Date of Award

Spring 2015

Document Type

Thesis

Department

Life & Environmental Sciences

Abstract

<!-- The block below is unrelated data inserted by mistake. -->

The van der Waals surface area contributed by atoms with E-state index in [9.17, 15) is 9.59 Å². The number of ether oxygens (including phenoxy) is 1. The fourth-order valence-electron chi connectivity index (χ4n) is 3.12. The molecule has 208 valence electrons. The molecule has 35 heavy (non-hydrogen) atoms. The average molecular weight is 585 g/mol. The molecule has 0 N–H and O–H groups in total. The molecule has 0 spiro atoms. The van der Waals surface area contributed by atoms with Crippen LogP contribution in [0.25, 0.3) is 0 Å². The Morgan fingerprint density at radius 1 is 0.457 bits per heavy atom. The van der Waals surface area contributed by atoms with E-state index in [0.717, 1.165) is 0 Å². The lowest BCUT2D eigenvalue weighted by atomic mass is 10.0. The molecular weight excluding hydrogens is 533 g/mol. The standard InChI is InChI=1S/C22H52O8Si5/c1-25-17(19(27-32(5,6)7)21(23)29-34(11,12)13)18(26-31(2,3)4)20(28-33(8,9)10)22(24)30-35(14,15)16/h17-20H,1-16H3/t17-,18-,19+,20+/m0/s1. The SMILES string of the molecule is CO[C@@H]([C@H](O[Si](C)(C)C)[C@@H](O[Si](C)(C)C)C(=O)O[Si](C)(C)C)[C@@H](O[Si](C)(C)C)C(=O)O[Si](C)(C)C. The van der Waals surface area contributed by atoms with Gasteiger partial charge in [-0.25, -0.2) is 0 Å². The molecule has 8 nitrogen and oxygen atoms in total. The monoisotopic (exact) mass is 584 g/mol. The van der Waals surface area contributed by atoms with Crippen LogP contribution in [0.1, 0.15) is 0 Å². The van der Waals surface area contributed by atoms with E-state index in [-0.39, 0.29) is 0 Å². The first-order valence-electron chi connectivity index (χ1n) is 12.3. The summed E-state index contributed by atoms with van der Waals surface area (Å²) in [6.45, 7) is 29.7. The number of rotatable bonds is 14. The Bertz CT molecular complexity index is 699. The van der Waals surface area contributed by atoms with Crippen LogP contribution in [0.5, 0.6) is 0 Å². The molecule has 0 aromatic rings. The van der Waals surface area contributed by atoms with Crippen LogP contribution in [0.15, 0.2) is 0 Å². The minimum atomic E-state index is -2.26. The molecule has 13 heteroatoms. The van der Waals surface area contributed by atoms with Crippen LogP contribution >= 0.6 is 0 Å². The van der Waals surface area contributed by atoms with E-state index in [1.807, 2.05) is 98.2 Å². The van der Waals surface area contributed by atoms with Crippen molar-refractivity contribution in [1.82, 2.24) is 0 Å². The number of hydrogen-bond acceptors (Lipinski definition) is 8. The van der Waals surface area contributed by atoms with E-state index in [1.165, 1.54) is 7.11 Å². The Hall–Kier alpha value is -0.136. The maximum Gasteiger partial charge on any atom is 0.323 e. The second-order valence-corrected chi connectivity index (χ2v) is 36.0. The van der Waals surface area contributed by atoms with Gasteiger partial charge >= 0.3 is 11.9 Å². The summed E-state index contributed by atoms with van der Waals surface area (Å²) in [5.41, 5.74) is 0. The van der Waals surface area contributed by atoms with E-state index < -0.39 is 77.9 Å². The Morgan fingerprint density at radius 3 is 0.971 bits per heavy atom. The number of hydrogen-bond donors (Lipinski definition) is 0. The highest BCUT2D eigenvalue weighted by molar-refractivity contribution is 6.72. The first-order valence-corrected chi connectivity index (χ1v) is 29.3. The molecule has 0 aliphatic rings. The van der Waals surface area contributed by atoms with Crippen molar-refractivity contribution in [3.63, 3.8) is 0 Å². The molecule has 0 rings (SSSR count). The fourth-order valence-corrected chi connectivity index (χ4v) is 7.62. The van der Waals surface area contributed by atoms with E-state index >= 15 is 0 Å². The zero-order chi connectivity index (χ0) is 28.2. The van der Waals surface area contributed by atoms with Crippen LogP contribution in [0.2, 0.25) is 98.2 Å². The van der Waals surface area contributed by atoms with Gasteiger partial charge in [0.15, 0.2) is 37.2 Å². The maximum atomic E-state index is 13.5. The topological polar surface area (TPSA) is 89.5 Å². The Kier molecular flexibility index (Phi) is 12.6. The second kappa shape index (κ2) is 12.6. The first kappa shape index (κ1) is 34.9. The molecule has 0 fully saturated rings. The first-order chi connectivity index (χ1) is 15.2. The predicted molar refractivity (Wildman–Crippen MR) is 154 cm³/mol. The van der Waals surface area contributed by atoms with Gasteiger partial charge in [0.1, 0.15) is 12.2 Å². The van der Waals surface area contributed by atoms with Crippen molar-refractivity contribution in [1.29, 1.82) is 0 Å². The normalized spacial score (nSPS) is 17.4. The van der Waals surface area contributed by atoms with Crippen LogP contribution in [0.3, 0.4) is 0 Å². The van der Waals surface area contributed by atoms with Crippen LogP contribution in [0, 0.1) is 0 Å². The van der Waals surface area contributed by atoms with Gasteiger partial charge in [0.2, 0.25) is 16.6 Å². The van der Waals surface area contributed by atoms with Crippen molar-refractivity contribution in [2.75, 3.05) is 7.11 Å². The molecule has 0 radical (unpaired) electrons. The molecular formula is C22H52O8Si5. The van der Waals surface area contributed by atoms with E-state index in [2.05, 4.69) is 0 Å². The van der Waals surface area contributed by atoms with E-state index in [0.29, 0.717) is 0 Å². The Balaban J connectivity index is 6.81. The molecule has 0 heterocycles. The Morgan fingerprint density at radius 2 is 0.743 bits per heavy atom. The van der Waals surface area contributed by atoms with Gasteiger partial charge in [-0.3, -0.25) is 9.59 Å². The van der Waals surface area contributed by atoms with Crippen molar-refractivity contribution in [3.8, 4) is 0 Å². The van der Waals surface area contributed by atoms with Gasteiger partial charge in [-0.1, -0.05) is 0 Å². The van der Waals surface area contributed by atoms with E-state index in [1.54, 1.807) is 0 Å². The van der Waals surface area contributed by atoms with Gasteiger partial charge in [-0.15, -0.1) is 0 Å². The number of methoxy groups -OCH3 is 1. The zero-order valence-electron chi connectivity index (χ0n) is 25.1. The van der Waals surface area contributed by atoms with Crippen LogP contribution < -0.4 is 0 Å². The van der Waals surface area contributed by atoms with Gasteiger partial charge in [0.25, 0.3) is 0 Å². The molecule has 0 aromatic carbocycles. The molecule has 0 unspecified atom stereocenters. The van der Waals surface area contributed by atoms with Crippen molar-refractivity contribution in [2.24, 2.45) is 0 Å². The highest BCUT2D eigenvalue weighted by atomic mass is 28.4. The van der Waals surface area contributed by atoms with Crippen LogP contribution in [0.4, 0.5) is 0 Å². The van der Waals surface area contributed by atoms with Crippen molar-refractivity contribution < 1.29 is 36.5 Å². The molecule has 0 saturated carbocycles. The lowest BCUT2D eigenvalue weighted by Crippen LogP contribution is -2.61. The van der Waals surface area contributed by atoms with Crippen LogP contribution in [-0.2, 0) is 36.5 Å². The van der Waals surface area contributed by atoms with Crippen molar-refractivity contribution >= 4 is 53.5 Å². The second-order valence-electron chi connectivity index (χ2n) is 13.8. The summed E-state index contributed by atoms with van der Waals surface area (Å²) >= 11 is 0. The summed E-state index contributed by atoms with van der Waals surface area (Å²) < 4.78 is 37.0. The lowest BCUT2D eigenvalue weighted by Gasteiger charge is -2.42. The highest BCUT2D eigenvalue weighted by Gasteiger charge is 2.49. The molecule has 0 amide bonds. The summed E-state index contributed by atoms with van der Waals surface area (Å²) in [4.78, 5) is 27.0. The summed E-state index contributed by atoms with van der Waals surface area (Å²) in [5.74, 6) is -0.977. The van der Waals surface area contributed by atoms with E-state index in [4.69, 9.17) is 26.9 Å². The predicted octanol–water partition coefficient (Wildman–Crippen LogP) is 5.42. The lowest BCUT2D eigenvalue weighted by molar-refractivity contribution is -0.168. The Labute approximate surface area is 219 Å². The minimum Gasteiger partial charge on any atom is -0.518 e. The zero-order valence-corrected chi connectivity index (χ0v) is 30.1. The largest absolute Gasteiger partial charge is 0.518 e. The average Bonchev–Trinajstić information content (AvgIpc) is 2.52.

The Tenmile South watershed, southwest of Helena, Montana, is the subject of a controversial fuel reduction project initiated by the surrounding community. Historic mining activities have resulted in the accumulation of heavy metal contaminated sediments in the upper watershed. These toxic sediments could be mobilized following a catastrophic fire and pose a risk to Helena’s water supply. Dead trees from beetle infestations in 2006-2009 now pose a significant fire hazard across the watershed. A proactive fuels reduction project has been proposed by the United States Forest Service (USFS) to reduce the risk of fire and potential impact on the water supply. Our study is a reconstruction of fire history and will be part of an environmental impact statement being prepared by the USFS. Cross-section ‘cookies’ were obtained from fire scarred trees located across the watershed from five biophysical settings identified by the USFS. Old growth ponderosa pine (Pinus ponderosa) and Douglas-fir (Pseudotsuga menziesii) with multiple fire scars were the primary targets for analysis, but a dominance of fire scarred beetle-killed lodgepole pine (Pinus contorta) comprise a large portion of the data set. Assessment of fire scars suggests a fire return interval of 70 to 80 years from a record extending back to the early 1700s. Initial analysis of ring width measurements indicate that trees are not highly responsive and that growth rates in the sampled trees is more highly correlative with precipitation than temperature.